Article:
Like before, Universe mode and exhibition tend to steal the show. The usual Showcase mode is gone, and it largely isn’t missed here. For years, the formula was a bit too well-worn and last year’s usage of Steve Austin as the cover athlete led to a slew of matches that were historic – but also playable in many other wrestling games over the past 15 years. Having a Brock-centric Showcase mode would have been nice, but with Kurt Angle being one of his most famous opponents and his New Japan run not really being doable even with Nakamura being in the game, it was probably a wise move to not have one. This does shift focus to Universe, which is back and better than ever.
You can add far more customization options to everything now, and pretty much make everything you do feel like it would if it was a regular event built for the game properly – outside of commentary and arenas. While there are placeholders in effect for the former and create-an-arena for the latter, nothing quite fully replicates those two elements. Universe mode features the most TV-like presentation to date – which is both a blessing and a curse. Having the live feel and announce team broadcast that the show is starting is fine, but having the TV intros air and be unskippable is a bit of an issue. It adds a lot of wasted time to a play session, even if it does add a layer of authenticity.
Creation modes are about on par with what last year’s game offered up, and there’s a general feeling that while a lot of new moves have been added and the roster additions of acts like American Alpha are great – not a whole lot has changed. In a way, that’s good – but some of the changes are things that would be nice to have as options and not be mandatory, like the triple threat/four way rollout stuff. Fortunately, the presentation is stronger than ever for entrances – with the Undertaker’s giving me goosebumps when I first saw it. The rest of the graphics are a mixed bag. Animations are usually quite good, but some of the faces – in particular those of the female roster, and especially Dana Brooke – look inaccurate. Body language has been captured nicely though, with Shinsuke Nakamura being given an A+ presentation in every major way. Otherwise, lighting is better than ever, with nice spotlight effects in the crowd and on the ramp.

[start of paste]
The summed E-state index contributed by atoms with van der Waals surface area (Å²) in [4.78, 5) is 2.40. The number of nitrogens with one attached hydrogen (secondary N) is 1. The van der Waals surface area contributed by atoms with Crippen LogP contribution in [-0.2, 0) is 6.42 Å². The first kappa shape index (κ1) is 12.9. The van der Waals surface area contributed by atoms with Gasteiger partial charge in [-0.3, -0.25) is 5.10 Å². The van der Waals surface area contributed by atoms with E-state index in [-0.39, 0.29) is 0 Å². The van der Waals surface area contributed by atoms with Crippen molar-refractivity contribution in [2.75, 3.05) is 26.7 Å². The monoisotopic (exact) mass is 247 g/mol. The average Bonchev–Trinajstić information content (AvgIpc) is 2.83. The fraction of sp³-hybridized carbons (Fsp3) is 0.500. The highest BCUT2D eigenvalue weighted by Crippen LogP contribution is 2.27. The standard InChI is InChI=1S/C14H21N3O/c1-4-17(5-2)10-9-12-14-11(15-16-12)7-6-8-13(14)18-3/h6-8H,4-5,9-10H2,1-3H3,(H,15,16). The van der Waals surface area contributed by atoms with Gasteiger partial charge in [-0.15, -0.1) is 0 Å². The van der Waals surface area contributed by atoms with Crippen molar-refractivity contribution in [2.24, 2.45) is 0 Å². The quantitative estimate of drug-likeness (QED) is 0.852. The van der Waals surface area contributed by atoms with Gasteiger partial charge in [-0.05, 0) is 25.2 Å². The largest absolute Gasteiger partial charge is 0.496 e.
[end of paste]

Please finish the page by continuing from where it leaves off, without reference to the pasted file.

The commentary is the usual mix of good and stuff that feels copied and pasted from prior games and spliced into a random order. In that sense, it does replicate the on-air product, but it’s not all that fun to listen to. The in-game soundtrack curated by Diddy is solid, but nothing that really evokes a great pro wrestling soundtrack to me. Sound effects for strikes are great though, and do convey the damage that should be done fairly well.
WWE 2K17 is an excellent wrestling game with a lot of superficial trappings to it that bog it down. The flow of matches is better than ever outside of triple threats and fatal four ways, which are now a stop and go affair. Career mode remains fairly aimless even with it being given something resembling goals now. Universe mode is improved, but a bit more time-consuming than ever before thanks to the presentation. Owners of WWE 2K16 who loved its gameplay enhancements will find a lot to enjoy here, while those who are lapsed fans should be able to jump right in and have fun – but anyone expecting a wholesale sea of change for the series will be disappointed.
Reviewed By: Jeremy Peeples
Publisher: 2K Games
This review is based on a digital copy of WWE 2K17 for the PlayStation 4 provided by 2K Games.